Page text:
Saturday, January 23, 2010


Photos by Yves J. Hayat, info from Bernard Salvat:

While Retromobile is the largest vintage automobile show in France, they have provided increasingly high profile space to a vintage motorcycle display, curated by esteemed French motorcycle historian Bernard Salvat, author of 'Les Motos Français; Cent ans d'histoire' (1999, E/P/A), 'Motos Peugeot' (1998, EBS), 'Side-Cars; Cent ans d'histoire' (1996, E/P/A), etc. For 2010, Salvat has assembled a full barrage of Peugeot motorcycle history, from 1902 - 2010, 'Toutes les Motos Peugeot' from the earliest road and race machines of the 'Noughts, 'Teens and 'Twenties, to their postwar lightweight race and roadsters. Many unique and historic machines rubbed shoulders for the first time ever in one location - quite an historic achievement, and yes, I wish I was there!

One of the most remarkable machines on display is this replica of the Peugeot Double Overhead Camshaft 494cc parallel twin racer from 1921. A tantalizing photo of this machine sits nestled in The Best Book in the World, 'The Vintage Years at Brooklands' (Dr. Joe Bayley, Goose, '68). An astounding technical tour de force from an incredibly early date, when a machine like the Duzmo, with overhead valves and an oil pump, was Advanced! What must have the Brooklands clubmen have thought when presented with a machine fully fifteen years ahead of its time, like an echo of the future? More on this machine in a later post!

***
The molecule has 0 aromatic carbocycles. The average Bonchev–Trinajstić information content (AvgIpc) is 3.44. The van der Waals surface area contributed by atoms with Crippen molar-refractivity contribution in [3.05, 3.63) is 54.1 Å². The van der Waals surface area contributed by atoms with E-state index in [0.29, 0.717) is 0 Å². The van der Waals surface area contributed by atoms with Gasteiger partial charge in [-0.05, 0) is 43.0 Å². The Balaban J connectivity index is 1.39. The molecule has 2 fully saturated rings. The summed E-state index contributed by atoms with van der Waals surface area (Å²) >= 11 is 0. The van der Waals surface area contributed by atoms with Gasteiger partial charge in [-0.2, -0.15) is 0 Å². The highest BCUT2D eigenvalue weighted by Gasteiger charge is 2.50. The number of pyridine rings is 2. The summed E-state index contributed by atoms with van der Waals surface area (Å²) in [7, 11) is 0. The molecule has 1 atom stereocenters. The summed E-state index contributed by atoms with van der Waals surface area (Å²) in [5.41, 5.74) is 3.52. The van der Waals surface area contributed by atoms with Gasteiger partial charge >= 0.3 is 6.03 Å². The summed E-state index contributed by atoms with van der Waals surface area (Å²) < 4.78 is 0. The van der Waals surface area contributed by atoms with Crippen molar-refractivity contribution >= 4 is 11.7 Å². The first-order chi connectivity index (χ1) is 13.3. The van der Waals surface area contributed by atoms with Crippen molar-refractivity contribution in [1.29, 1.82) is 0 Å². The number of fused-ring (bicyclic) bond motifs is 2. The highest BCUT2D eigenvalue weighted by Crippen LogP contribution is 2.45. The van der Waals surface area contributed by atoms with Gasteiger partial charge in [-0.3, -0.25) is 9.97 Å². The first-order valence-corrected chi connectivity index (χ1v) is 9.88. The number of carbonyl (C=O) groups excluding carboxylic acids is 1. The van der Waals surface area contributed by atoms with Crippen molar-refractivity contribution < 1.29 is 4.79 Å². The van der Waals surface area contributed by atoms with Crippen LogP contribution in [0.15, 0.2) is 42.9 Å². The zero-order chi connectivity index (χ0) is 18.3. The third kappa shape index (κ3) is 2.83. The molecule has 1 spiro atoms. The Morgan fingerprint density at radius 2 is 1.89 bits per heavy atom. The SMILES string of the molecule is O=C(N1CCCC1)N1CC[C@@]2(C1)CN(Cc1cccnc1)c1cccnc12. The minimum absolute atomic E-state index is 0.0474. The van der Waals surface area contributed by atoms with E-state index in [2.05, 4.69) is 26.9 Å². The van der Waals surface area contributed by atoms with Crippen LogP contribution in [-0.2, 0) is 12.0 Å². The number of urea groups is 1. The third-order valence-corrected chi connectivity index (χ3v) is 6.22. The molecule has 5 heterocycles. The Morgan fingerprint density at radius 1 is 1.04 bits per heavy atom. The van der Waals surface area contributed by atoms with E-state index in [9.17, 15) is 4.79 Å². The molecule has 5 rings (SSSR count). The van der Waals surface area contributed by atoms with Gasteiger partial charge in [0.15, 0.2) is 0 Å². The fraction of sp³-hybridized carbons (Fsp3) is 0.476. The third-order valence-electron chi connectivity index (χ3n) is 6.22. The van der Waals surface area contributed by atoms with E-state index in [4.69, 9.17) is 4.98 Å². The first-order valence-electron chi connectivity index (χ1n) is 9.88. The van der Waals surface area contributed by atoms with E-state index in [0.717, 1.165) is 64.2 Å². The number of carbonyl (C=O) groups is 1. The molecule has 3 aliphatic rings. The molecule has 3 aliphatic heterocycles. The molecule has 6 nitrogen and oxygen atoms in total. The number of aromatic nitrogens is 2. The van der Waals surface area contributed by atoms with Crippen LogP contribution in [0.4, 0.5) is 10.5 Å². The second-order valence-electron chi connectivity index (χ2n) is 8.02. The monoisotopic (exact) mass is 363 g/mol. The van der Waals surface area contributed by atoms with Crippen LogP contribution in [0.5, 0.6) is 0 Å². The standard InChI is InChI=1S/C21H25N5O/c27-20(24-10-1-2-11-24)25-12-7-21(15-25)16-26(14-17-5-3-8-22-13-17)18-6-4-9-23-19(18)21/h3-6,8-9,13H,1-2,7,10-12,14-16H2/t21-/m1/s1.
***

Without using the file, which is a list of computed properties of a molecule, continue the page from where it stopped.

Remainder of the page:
Earliest of the two-wheelers on display was this 1902 'Motobicyclette', introduced at the Salon de Paris in 1901. This was Peugeot's first powered bicycle, after building Tricars and Quadricycles (see the rear of this photo) since 1898. While this machine is a true 'motorcycle', Werner's trademark on the term, filed in April 1898, had been approved just two months prior to this machine's début. While Peugeot had built all the mechanicals of their previous multi-wheelers, for their first motorcycle they chose a Swiss 'ZL' motor, made by Zürcher and Lüthi in Neuchatel. The capacity was 198cc, and used an automatic inlet valve and 'wick' carburetor. The chassis layout with the engine low and central in the frame is per the Werner patent, although soon every motorcycle maker used this solution to 'where to put the engine'. Very few survive.